2.3 Island Biogeography

2 min readdecember 27, 2022

Joshua Nielsen

Joshua Nielsen

AP Environmental Science ♻️

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What is the Island Biogeography Theory?

After the formation of an island, it will be a certain amount of time before it is discovered and subsequently inhabitated by various different organisms. The immigration (arrival) and extinction (death) rate of these organisms help determine how quickly and how efficiently islands are taken over by ecosystems.
As extinction increases, immigration decreases. Larger islands or islands closer to land will have higher rates of immigration due to their proximity to other, larger ecosystems. As more and more species arrive, room runs out, and extinction rates will heighten. Eventually, this duality will balance out, and the point of equilibrium between immigration and extinction rates is ideal for the island.
Size and distance matter greatly when discussing the species richness or accessibility of an island. Larger islands exhibit, on average, many more species than smaller islands. Islands closer to land are also easier to reach than islands too far for certain organisms to travel.


Islands are home to many endemic species, or those that occur naturally in only one or certain parts of the world and are confined to that geographical area. Since these species are specialists, they require the specific ecosystem that they live in. This means that their ecological niche (more simply, their survivable environment) is quite narrow (or specialized). These specialists are sensitive to environmental changes as a result of this narrow niche and are often wiped out by invasive species. The invasive species are commonly generalists that have few to no native predators and are able to fill a broad niche. This often leads to the downfall of the endemics. To be clearer, endemic species with fewer livable environments can face extinction if an invasive species with less specific survival guidelines moves nearby.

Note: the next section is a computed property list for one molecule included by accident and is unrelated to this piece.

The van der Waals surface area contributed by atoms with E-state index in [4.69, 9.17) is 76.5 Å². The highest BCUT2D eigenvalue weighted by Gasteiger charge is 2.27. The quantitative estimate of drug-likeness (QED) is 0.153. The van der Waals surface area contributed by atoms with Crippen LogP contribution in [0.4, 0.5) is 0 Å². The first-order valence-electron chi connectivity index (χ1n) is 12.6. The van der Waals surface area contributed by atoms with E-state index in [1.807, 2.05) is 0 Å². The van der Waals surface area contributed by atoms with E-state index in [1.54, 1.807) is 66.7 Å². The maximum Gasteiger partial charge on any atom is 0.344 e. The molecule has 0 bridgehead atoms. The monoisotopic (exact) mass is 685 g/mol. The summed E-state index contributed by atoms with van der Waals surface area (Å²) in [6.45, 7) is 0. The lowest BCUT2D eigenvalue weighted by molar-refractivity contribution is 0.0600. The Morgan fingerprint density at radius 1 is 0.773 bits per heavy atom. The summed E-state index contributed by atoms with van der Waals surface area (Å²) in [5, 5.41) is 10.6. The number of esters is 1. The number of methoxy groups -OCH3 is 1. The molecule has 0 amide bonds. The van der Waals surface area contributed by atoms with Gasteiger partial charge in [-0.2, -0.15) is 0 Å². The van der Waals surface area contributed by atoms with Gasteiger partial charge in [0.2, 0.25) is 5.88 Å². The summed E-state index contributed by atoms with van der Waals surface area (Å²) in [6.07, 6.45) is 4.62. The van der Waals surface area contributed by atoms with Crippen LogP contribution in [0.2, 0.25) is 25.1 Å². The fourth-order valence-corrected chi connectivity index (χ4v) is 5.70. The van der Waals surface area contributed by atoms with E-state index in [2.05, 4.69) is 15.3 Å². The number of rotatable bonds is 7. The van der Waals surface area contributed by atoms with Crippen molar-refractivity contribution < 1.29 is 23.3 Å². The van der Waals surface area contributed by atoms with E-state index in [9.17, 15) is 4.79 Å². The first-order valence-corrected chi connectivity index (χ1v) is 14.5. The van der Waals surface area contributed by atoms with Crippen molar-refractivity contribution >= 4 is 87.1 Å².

Effects on Evolution

An excellent example of the IBT’s effects on evolution is Darwin’s Finches found on the Galapagos Islands. A small population was blown over to the island chain from Ecuador by a hurricane. The islands’ distance from the mainland affected the birds’ evolution
Since there was no further immigration from the mainland, the birds adapted to the islands and evolved away from their mainland cousins. Each island also had its own pressures (food type and habitat) that pushed evolution more. There are now fifteen species living on the Galapagos Islands.
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